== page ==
Natural Bridges

For those who don’t know me well, I’m a bit of a hermit. I enjoy traveling, but absolutely hate crowds; especially the American kind (loud, obnoxious, entitled, etc). In this vein, the thought of going to Zion National Park — and other parks in Utah — has been stressing me out. As much as I want to hike The Narrows, I don’t really want to listen to two thousand other people oooh and aaah and generally tell their life stories loudly while I hike.

So when we discovered Natural Bridges National Monument, it seemed like the right direction: small park, smaller crowds, and still some good hikes and sights.

There are three large arches or natural bridges in the park that you can hike to the bottom and back. There’s also a campground. The campground is first-come, and only has 13 spots, so we left Mancos with the intent of getting to the campground early afternoon and hopefully there would be an open spot. If not, our backup plan was wild camping on BLM land just outside the park.

We arrived around 1:30pm, and found there were three spots still open. So we set up and relaxed for the rest of the day, while we watched the parade of motorhomes drive through looking for an empty place to park. Even though the campground is at 6,500 feet elevation, it was 87 degrees in the afternoon, and the sun was blazing.

The next morning we hiked to the bottom of the canyon to Sipapu Bridge and Kachina Bridge, and also hiked out to the rim to look across to Horsecollar Ruins, the remains of an ancestral Puebloan cliff dwelling.

Sipapu Bridge is the second largest natural bridge in the world; only Rainbow Bridge in Glen Canyon is bigger.

The trail to the canyon bottom is the steepest in the park. A staircase and three wooden ladders aid in the descent.

What goes down must come up…the elevation and the heat gave us a good workout.

Hard to see in this photo (nearly impossible actually), but there are cave-dwelling ruins at the lowest level on the opposite canyon wall here.

Kachina Bridge as seen from above.

The Kachina Bridge is the youngest of the three.

Just to the left of Kachina is a “Knickpoint” pour-off into a small pond. When it floods here, a muddy red waterfall plunges into the pool below.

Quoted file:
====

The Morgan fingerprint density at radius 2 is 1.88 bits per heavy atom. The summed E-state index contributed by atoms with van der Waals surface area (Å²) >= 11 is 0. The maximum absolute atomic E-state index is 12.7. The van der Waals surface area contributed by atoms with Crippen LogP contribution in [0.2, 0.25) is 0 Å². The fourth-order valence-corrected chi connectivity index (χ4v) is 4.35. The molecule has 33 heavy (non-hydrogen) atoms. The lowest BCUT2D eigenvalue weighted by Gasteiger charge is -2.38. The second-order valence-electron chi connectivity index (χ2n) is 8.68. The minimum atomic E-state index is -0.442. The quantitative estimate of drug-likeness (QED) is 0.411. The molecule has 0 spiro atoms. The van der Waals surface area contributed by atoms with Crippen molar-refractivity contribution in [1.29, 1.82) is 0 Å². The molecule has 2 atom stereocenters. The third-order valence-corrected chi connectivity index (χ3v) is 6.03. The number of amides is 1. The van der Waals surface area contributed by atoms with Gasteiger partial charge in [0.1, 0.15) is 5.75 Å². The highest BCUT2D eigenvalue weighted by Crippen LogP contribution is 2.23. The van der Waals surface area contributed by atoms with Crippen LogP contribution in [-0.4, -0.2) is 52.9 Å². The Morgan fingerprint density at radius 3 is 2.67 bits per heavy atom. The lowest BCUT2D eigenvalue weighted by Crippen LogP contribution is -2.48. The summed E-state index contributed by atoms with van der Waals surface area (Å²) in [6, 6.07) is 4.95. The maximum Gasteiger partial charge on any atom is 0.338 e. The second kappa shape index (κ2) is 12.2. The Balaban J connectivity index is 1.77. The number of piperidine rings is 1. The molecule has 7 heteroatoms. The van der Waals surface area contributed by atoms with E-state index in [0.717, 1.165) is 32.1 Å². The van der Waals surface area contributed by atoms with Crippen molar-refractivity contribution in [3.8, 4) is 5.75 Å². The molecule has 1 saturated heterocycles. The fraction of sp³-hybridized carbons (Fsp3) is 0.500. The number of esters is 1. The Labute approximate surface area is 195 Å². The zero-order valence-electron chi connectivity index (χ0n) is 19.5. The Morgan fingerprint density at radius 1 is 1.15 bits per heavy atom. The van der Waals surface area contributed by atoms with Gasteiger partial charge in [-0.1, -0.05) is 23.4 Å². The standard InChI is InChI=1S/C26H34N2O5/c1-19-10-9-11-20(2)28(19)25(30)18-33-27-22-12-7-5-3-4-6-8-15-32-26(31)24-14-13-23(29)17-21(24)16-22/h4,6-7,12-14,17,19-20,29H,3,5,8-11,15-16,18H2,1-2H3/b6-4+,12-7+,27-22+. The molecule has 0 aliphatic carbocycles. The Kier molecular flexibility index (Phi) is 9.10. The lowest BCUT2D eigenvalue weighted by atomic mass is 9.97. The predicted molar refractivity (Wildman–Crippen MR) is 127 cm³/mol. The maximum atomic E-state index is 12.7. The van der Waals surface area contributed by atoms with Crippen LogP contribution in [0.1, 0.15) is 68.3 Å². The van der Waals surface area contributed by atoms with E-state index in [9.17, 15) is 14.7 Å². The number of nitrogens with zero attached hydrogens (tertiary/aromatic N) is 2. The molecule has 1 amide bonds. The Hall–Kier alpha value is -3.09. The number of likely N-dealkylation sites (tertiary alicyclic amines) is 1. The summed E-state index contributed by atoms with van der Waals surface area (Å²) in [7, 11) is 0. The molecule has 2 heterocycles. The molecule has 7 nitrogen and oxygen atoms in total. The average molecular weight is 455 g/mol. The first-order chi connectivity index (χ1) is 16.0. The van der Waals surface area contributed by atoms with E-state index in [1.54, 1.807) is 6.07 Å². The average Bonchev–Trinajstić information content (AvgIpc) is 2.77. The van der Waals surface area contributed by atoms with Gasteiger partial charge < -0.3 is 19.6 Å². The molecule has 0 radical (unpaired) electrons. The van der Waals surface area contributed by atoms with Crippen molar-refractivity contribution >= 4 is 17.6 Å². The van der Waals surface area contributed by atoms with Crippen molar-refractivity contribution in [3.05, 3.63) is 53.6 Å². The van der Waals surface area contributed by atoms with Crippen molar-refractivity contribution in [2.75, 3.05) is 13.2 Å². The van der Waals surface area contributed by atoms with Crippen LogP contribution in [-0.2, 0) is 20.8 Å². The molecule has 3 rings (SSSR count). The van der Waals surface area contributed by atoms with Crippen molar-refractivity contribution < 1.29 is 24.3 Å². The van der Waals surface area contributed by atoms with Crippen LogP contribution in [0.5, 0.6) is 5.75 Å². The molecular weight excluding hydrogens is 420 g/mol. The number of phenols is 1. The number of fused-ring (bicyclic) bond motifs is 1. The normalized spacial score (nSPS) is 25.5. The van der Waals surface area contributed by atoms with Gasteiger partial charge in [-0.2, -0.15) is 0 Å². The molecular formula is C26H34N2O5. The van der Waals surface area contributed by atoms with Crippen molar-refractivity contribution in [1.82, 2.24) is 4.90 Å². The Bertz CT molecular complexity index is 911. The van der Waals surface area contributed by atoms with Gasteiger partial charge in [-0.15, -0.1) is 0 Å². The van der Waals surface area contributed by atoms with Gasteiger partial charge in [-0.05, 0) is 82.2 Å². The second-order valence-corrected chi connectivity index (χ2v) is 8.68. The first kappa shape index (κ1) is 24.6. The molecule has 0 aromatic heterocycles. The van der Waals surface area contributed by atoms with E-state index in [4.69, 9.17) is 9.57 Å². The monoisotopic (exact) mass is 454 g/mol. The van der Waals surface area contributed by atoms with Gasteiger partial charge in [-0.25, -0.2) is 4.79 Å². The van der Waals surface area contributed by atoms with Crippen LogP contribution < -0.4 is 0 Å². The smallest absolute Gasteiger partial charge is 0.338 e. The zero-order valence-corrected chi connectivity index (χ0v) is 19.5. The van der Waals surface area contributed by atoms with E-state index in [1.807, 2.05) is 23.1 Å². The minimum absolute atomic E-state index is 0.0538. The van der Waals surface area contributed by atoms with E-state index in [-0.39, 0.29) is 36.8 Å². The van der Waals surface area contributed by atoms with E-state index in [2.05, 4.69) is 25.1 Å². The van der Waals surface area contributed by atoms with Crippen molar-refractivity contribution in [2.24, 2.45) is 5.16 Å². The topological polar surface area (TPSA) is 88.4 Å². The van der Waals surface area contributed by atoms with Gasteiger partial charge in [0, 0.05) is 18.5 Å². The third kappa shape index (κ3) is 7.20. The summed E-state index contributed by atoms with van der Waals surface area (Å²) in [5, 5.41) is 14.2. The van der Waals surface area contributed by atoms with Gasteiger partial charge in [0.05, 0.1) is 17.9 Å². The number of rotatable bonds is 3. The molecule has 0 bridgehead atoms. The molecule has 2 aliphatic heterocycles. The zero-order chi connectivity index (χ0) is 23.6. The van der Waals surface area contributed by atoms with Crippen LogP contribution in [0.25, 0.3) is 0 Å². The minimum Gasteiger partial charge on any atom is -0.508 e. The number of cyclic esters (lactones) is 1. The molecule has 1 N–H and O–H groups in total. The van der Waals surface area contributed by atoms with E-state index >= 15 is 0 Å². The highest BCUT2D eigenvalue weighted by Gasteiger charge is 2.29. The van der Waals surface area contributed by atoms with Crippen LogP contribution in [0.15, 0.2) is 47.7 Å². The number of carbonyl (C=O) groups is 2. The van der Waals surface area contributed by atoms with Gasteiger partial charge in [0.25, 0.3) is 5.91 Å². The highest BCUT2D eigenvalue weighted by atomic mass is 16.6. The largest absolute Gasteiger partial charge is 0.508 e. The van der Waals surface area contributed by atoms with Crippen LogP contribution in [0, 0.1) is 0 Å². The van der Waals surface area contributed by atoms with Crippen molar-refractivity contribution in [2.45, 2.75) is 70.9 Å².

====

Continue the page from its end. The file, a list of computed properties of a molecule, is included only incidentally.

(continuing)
On our approximately four mile hike, we met an average of two people per mile. Quite a difference to what I expect Zion to look like.

On our second night in the campground, it was nearly empty. We couldn’t figure out why on a Wednesday night it was packed and had an overflow of people who were too late for a spot, while on Thursday night practically nobody showed up.

At the campground we met a German woman from Seattle traveling in a Honda Element, who gave us some great tips on Azerbaijan and Czech Republic, and just before leaving we met two women from Seattle and San Jose doing a two week tour on a Ducati Scrambler and a Honda. It’s great to see these others (especially women) traveling solo or together on adventures.

Tomorrow will be a hot one: It will be close to 100 degrees as we head south into Arizona before heading north again back into Utah.

2 thoughts on “Natural Bridges

    • As a matter of fact, tent life is going quite well. We’ve got our individual “duties” figured out for set-up and tear-down, and we seem to have everything we need, but nothing extra. A little A/C would be nice (it was 87 yesterday and near 100 today), but if we keep moving north we will hopefully be rewarded with natural A/C. As with the last trip, we are trying to camp at least 50% overall, in order to keep the overall expenses lower, thus extending the length of our travels.

Leave a Reply

Your email address will not be published. Required fields are marked *


This site uses Akismet to reduce spam. Learn how your comment data is processed.